For example, let’s consider a startup that raises $10 million in funding from investors and negotiates a 2x multiple liquidation preference. If the company is sold for $25 million, the investors will receive their initial investment of $10 million plus an additional $10 million (2x their investment), leaving only $5 million for common shareholders to split among themselves.

In this scenario, common shareholders may receive little to no payout, depending on how much equity they hold in the company. This can create tension between investors and common shareholders, and make it difficult for startups to attract future investments.

It’s important for founders to carefully consider the impact of liquidation preferences on common shareholders when negotiating with investors. They should aim to strike a balance between protecting investor interests and ensuring fair treatment for all stakeholders involved in a liquidity event. By doing so, they can maintain healthy relationships with both investors and common shareholders while also positioning their startup for long-term success.

Liquidation Preference Scenarios

Ok, now that we understand the concept, let’s run some scenarios to help you understand how the various liquidation preferences affect the proceeds for investors and founders.

  • 1x Non-Participating. If an investor with a 1x non-participating liquidation preference invests $1 million and the company is sold for $10 million, the investor will receive 100% of their initial investment—$1 million first, and the remaining $9 million will be split among the common shareholders. In this case, the investor’s return on investment is limited to the initial investment amount. Investors do not participate in any additional proceeds.
  • 2x Non-Participating. If an investor with a 2x non-participating liquidation preference invests $1 million and the company is sold for $10 million, the investor will receive 200% of their initial investment—$2 million first, and the remaining $8 million will be split among the common shareholders. In this case, the investor’s return on investment is limited to twice the initial investment amount. Investors do not participate in any additional proceeds.
  • 3x Non-Participating. If an investor with a 3x non-participating liquidation preference invests $1 million and the company is sold for $10 million, the investor will receive 300% of their initial investment—$3 million first, and the remaining $7 million will be split among the common shareholders. In this case, the investor’s return on investment is limited to three times the initial investment amount. Investors do not participate in any additional proceeds.
  • 1x Participating. If an investor with a 1x participating liquidation preference invests $1 million and the company is sold for $10 million, the investor will receive 100% of their initial investment—$1 million first, and then will participate with the common shareholders in the remaining $9 million on a pro-rata basis based on the ownership percentage. In this case, the investor’s return on investment is the initial investment plus additional proceeds based on the ownership percentage.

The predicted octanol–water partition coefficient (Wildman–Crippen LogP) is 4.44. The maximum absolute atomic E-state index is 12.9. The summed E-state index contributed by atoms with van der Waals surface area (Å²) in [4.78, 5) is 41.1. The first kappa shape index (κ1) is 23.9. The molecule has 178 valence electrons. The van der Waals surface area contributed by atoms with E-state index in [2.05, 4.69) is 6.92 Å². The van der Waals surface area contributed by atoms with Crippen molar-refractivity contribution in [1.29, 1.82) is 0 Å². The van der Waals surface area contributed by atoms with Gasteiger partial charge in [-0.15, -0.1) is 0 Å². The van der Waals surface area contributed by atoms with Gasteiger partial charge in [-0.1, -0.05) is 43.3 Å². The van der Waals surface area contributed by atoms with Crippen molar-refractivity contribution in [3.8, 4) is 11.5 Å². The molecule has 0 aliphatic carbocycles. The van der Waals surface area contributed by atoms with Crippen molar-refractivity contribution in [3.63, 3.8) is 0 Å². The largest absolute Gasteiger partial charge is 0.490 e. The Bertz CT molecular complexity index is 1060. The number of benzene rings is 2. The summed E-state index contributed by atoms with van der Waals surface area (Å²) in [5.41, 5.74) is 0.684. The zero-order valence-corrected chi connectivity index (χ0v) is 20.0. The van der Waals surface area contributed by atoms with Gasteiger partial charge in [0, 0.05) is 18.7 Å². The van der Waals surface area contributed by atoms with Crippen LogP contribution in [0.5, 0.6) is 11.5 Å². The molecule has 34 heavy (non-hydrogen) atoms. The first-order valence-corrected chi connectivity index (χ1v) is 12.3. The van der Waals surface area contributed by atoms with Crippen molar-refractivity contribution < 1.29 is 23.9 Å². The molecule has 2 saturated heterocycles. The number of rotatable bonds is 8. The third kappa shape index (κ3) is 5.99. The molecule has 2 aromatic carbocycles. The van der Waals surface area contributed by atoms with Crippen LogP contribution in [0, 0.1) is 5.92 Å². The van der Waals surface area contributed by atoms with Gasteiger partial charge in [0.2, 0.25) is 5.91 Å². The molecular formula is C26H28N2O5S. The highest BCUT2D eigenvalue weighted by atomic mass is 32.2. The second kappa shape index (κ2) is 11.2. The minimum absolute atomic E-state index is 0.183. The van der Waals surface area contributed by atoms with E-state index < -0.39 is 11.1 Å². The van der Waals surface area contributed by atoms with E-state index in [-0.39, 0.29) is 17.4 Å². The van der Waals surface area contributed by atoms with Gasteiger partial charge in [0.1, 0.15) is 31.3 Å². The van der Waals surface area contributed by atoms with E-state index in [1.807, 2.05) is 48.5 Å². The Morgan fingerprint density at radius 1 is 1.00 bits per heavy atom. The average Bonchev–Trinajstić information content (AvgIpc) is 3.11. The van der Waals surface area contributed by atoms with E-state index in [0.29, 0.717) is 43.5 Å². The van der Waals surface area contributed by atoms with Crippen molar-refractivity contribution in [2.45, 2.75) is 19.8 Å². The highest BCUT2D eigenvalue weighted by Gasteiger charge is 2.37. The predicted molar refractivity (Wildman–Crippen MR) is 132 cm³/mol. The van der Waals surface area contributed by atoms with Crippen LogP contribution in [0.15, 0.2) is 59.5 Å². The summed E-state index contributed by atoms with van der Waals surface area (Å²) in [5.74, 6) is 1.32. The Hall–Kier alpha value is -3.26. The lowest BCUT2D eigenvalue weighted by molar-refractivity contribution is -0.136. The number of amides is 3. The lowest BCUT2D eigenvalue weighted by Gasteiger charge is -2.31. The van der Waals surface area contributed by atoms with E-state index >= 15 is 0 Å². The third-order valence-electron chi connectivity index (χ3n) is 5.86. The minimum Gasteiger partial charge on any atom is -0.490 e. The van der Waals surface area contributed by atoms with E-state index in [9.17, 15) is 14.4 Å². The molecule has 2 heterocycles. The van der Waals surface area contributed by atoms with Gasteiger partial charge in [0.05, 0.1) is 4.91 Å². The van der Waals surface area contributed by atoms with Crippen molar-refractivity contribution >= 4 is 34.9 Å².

• 2x Participating. If an investor with a 2x participating liquidation preference invests $1 million and the company is sold for $10 million, the investor will receive 200% of their initial investment—$2 million first, and then will participate with the common shareholders in the remaining $8 million on a pro-rata basis based on the ownership percentage. In this case, the investor’s return on investment is twice the initial investment plus additional proceeds based on the ownership percentage.
  • 3x Participating. If an investor with a 3x participating liquidation preference invests $1 million and the company is sold for $10 million, the investor will receive 300% of their initial investment—$3 million first, and then will participate with the common shareholders in the remaining $7 million on a pro-rata basis based on their ownership percentage. In this case, the investor’s return on investment is three times the initial investment plus additional proceeds based on the ownership percentage.

What Are the Standard Liquidation Preferences for Startups?

According to a study of over 200,000 venture deals by the National Venture Capital Association and Alumni, below is the data on liquidation preferences broken out by deal stage.

Percentage of startup funding deals that have a 1x liquidation preference multiplier by stage:

  • Seed—99.6%
  • Series A—99.1%
  • Series B—98.8%
  • Series C—97.9%
  • Series D—97.2%

Percentage of startup funding deals have a non-participating liquidation preference by stage:

  • Seed—98.4%
  • Series A—96.7%
  • Series B—95.7%
  • Series C—97.2%
  • Series D—97.2%

The data clearly shows that 1x non-participating is the most common liquidation preference. While every deal has its own nuances, if either party proposes a liquidation preference that is not 1x participating, they should have a compelling reason for doing so.

If you’re interested in diving deeper into the effects of liquidation preferences on founders, check out our Founder’s Guide to Seed Funding and Founder’s Guide to Series A.